Writing Tips for Young Writers

I’ve been doing this writing thing seriously now for a few years. I am far from the perfect writer, and I am continually working on my craft to improve, so I don’t want this post to come across to anyone that I am the great writing guru imparting knowledge to the poor souls who toil aimlessly with their words.

But I do have some experience, and I have witnessed what I feel are some real mistakes that young writers can make.

Without going into any specifics because I certainly don’t want to call anyone out, but I’ve come across some circumstances of young indie authors who should not YET be indie authors. I’ve read some cringe-worthy synopsis and book openings which were sorely lacking. The mistakes have ranged from misspellings of simple proper names, factually incorrect information, and a meandering writing style that talked about everything but the actual point of the story. I did not laugh at their mistakes because they aren’t funny. I felt for them. I applaud their passion for writing, but they are lacking the preparation needed to get their writing to a stage where it should be published. This led me to think of a few ideas which might help young writers (or inexperienced writers) to know whether or not if they are ready to publish. So here goes:

1) Seek help and advice. Young writers should be looking for a writing mentor who can give them pointers, read part of their manuscript for input, and help them feel confident that a manuscript is ready. The last thing a young writer should be doing is sending a manuscript to print when it isn’t ready or when the writer himself isn’t ready. Self-publication makes it too easy, and it’s way too tempting to just “get your writing out there.” It sounds like the right thing to do, but it’s not. You can quickly shoot yourself in the foot by putting your name on something that people will not read or will quickly pan as amateurish. So before you publish, seek advice from someone who knows.

2) Take advice. This is harder than seeking advice. Young writers often want to be encouraged but they often aren’t quite ready to hear the truth – their writing isn’t ready yet. I didn’t publish my first novel until I was 45. That’s after I had been writing drama for about seven years and after I had twenty-some years of living overseas, accumulating loads of different experiences. There’s no right age to publish, but don’t rush it if you’re young.

3) Have someone rip apart your manuscript, or at least a section of it. Words, sentences, structure, plot, spelling, syntax – everything! Use this painful exercise to understand your tendencies both good and bad. Belief me, this isn’t fun, but it’s necessary. I remember getting back a manuscript with red marks literally all over it, but, boy, did I learn from it. I have improved tremendously in my self-editing skills through this process. My latest novel came back quite clean from my editor because of this. I know what to look for and what I tend to do. It helps a lot.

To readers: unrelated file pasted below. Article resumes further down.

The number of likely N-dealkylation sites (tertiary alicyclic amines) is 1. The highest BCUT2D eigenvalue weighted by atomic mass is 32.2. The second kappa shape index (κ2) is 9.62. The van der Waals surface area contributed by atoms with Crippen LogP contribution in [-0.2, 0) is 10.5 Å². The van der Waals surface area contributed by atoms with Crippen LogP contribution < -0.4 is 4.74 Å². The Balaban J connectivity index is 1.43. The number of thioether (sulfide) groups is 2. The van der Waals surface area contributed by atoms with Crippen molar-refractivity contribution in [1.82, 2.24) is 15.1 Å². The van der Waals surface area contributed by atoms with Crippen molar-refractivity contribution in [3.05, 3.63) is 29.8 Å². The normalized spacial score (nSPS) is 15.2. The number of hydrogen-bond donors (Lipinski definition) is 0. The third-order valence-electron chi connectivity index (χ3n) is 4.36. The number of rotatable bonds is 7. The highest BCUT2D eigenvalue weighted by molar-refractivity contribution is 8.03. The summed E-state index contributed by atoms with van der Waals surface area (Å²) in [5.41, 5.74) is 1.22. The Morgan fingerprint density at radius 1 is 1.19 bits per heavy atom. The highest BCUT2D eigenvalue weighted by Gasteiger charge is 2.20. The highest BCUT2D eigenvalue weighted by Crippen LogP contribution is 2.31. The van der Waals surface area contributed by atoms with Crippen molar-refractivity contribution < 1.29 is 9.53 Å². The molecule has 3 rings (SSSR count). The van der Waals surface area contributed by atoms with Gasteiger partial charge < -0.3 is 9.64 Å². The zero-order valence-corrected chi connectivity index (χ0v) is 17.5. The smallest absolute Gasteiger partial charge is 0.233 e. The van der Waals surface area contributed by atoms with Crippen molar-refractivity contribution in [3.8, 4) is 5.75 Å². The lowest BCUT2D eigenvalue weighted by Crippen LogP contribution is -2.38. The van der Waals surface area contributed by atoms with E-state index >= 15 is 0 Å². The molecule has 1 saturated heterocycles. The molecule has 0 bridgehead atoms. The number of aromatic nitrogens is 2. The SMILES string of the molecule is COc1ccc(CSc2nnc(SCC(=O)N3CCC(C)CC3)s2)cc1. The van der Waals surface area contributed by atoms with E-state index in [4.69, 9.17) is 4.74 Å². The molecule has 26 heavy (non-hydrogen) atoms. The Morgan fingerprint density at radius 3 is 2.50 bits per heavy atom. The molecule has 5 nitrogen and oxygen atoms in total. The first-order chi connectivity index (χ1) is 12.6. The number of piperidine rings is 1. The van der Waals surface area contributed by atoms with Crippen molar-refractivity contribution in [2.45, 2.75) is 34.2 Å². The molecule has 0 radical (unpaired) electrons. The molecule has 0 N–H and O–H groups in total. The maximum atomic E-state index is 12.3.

4) Be a learner. You’re young. You don’t have as many experiences as someone in their forties. Read, grow, try, do, watch, experience, explore, imagine. Just write. All kinds of things. Try new directions and genres. Find a niche you are good at and you are passionate about. Keep at it and continually get feedback from others.

5) As you write, remember to keep your approach simple. Don’t try to sound pretentious or wordy. Don’t be Charles Dickens or Henry James (please no!). Be yourself.

6) In your simple approach, remember to keep every detail RELEVANT to the story. This is extremely important, and it’s a big mistake that many writers make. I remember when I was starting a story by describing a sunset and trying to be so poetic and wordy. But in reality, the sunset had nothing important to say about the story. Many young writers try to describe things which don’t need to be described. It’s one thing to practice your descriptive writing – that’s a good exercise – but it’s quite another to try to sound like you’re a good writer because you can describe a wind-worn wheat field in great detail. Trust me, nobody cares about the wheat field. Get to your story and stick to it. Cut and stay focused on what’s important.

I’m sure there are a lot of other important advice which can be given to young writers, but I hope these few words might be an encouragement to someone out there.

Most importantly, if you love to write, don’t stop writing. Just don’t publish it until you’re ready.

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